*b*) are positive definite, we conclude that \(\lambda <0\), which implies linear stability. \(\square \)

Note that we assumed \(\xi , \eta \) with zero mean, which corresponds to the mass conservation property of the system. Next, we consider the well posedness close to equilibrium. We shall make use of the following auxiliary lemma:

### Lemma 3.1

### Proof

### Theorem 3.2

*R*is a constant depending on \(\kappa \) and \(T>0\) only.

### Proof

*L*denote the solution of (30) for a given right-hand side. Then the fixed point operator is given by the concatenation of

*L*and

*F*, that is

*F*defined in (30) maps from \(X\times X\) into \(Y\times Y\), where

*J*is self-mapping into the ball \(B_\mathrm{r}\) and contractive. The self-mapping property follows from the fact that

*R*such that \(R<\frac{1}{C}\), we can apply Banach’s fixed point theorem which guarantees the existence of unique solutions \((u,v) \in B_\mathrm{r}\). \(\square \)

### 3.2 Asymptotic Gradient Flow Structure

*asymptotic gradient flow structure*, motivated by the fact that it was derived from an asymptotic expansion in \(\epsilon \). For further motivation, consider a gradient flow structure for the density

*w*of the form

*M*and the entropy

*E*depend on a small parameter \(\delta > 0\). With an expansion of

*M*and

*E*in terms of \(\delta \) as

*k*does not yield a gradient flow structure in general, but up to terms of order \(\delta ^{k}\) it coincides with the gradient flow structure with mobility \( \sum _{j=0}^k \delta ^j M_j(w)\) and entropy \( \sum _{j=0}^k \delta ^j E_j(w)\). In our case, we deal with the example \(k=1\) (with \(\delta = \epsilon ^d\)), where we have

### Definition 3.3

*k*if there exist densely defined operators \({\mathcal G}_j\), \(j={k+1},\ldots ,2k\) such that for \(\delta \in (0,\delta _*)\)

*w*.

*k*are available, it seems natural to perform a separate expansion to derive a lower-order model that is a gradient flow as well. For complicated models and types of expansions as in Bruna and Chapman (2012a) or Bruna and Chapman (2012b), it seems not suitable to derive such however. Hence, we shall work with the asymptotic gradient flow concept below. Note that with the above notations we can rewrite (32) as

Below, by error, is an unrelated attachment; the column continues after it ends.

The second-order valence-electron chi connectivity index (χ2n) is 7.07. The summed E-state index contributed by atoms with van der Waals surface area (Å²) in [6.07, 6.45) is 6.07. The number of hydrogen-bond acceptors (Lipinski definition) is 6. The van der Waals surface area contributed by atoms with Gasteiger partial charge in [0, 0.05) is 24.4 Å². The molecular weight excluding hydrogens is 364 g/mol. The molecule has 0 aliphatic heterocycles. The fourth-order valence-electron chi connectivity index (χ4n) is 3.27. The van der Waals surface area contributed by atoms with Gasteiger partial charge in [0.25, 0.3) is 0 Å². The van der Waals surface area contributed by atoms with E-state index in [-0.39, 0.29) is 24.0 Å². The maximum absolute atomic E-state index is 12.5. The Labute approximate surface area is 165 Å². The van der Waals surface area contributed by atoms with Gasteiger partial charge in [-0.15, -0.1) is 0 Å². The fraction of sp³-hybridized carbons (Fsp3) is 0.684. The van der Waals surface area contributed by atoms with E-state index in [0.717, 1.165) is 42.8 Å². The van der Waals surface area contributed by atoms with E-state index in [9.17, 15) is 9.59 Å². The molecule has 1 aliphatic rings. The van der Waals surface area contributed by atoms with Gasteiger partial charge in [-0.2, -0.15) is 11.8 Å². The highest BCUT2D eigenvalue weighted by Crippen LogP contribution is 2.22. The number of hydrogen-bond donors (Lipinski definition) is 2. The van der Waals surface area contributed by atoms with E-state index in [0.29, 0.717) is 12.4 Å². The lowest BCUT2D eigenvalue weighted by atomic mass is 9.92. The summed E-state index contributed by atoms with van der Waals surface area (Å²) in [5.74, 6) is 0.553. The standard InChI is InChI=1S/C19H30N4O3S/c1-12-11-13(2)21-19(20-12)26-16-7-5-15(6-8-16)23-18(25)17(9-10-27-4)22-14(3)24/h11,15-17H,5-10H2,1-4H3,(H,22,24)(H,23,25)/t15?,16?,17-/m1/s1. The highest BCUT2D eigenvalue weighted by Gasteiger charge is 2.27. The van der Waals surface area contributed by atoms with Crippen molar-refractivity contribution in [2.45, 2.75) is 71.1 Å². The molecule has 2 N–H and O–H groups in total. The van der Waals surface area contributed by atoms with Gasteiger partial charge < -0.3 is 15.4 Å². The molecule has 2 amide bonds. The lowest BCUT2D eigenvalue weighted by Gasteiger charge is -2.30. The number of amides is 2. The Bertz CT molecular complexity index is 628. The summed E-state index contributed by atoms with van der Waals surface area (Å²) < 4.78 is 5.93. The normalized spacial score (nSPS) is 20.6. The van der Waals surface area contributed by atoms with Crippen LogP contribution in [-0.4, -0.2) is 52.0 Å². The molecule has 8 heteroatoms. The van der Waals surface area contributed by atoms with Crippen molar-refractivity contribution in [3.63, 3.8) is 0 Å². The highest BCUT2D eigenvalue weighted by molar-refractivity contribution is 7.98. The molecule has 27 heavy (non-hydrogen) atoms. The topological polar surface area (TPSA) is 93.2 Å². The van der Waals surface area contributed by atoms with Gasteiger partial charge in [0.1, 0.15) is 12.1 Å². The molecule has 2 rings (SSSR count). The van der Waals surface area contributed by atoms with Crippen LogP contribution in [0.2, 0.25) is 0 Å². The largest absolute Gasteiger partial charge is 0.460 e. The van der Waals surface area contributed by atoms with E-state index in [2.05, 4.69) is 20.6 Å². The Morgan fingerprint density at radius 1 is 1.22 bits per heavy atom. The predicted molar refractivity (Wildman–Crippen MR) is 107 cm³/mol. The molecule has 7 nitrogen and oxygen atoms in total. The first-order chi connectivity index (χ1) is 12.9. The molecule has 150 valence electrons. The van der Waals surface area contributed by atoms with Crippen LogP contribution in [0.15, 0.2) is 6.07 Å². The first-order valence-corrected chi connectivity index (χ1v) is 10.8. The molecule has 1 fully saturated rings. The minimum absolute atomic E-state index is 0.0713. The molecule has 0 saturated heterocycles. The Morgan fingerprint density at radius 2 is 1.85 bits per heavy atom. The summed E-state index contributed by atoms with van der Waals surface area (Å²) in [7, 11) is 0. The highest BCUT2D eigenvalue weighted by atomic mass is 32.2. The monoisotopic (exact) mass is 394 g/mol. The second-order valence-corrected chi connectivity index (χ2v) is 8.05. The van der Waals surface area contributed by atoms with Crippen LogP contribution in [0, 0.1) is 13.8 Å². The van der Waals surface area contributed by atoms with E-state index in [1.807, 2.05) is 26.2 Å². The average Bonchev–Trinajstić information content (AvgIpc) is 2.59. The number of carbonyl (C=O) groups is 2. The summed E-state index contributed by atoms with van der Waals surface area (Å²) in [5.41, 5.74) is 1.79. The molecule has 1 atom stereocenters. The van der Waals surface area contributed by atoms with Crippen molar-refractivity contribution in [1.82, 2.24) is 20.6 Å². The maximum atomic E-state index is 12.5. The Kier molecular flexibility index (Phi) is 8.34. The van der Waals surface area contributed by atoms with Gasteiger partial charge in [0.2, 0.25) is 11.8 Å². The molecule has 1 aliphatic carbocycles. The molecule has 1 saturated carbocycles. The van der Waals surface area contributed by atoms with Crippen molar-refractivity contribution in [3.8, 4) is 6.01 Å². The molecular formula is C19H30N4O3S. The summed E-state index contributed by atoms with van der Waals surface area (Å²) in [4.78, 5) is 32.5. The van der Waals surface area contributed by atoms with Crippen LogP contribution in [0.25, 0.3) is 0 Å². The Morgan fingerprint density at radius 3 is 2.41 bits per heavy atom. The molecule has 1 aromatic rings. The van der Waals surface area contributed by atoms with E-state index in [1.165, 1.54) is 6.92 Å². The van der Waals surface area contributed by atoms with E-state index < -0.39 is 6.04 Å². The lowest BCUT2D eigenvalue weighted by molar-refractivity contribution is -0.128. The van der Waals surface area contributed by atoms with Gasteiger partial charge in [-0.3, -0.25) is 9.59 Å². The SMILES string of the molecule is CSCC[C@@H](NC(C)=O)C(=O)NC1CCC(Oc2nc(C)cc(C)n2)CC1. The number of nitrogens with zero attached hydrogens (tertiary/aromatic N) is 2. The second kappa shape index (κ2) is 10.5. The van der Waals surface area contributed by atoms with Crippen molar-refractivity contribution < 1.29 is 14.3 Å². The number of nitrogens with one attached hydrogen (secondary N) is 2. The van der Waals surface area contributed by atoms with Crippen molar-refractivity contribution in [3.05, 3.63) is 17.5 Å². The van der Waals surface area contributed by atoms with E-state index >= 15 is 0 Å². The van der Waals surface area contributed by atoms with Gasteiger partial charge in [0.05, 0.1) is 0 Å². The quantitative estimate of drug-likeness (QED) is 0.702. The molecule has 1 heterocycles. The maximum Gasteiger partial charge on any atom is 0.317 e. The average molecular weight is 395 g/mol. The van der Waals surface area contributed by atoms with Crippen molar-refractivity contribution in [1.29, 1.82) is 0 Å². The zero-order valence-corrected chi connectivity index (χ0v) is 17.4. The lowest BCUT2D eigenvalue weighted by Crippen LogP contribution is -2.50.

*w*. In the case of (31), it typically means that \(E'(w_\infty ^\delta ;\delta )\) is constant. In order to prove the existence of a stationary solution of (32), one can then try the following strategy: first of all compute \(w_\infty ^\delta \) (or prove at least its existence and uniqueness by variational principles) and then use the equation

*w*on the right-hand side. Since the terms on the right-hand side are of high order in \(\delta \) or of second order in terms of \(w-w_\infty ^\delta \), there is some hope of contractivity of the fixed point operator close to equilibrium \(w_\infty ^\delta \). Such an approach can also yield some structural insight into the stationary solution, since it will be a higher-order perturbation of \(w_\infty ^\delta \). The same idea can be employed to analyze transient solutions of (32), since

*w*at fixed \(\delta \). Due to positive definiteness of \({\mathcal E}''(w_*^\delta ;\delta )\), this system can be interpreted as a linear equation for the linearized entropy variable \(\tilde{z} = {\mathcal E}''(w_*^\delta ;\delta ) \tilde{w}\), which is equivalent to considering linear stability directly in the transformed equation for the entropy variable

*z*as performed in Schlake (2011). Using the simplified notation \({\mathcal A}={\mathcal E}''(w_*^\delta ;\delta )^{-1}\) and \({\mathcal B}={\mathcal M}(w_\infty ^\delta ;\delta )\), we obtain

The application of the above strategies to prove existence of solutions and linear stability to a concrete model obviously depends on an appropriate choice of topologies. In the remaining part of this section, we focus on the analysis of the asymptotic gradient flow of the general model.

### 3.3 Asymptotic Gradient Flow Structure Case

First, we study the existence of stationary solutions to (21). Then, we discuss stability of stationary states following the ideas presented in Sect. 3.2.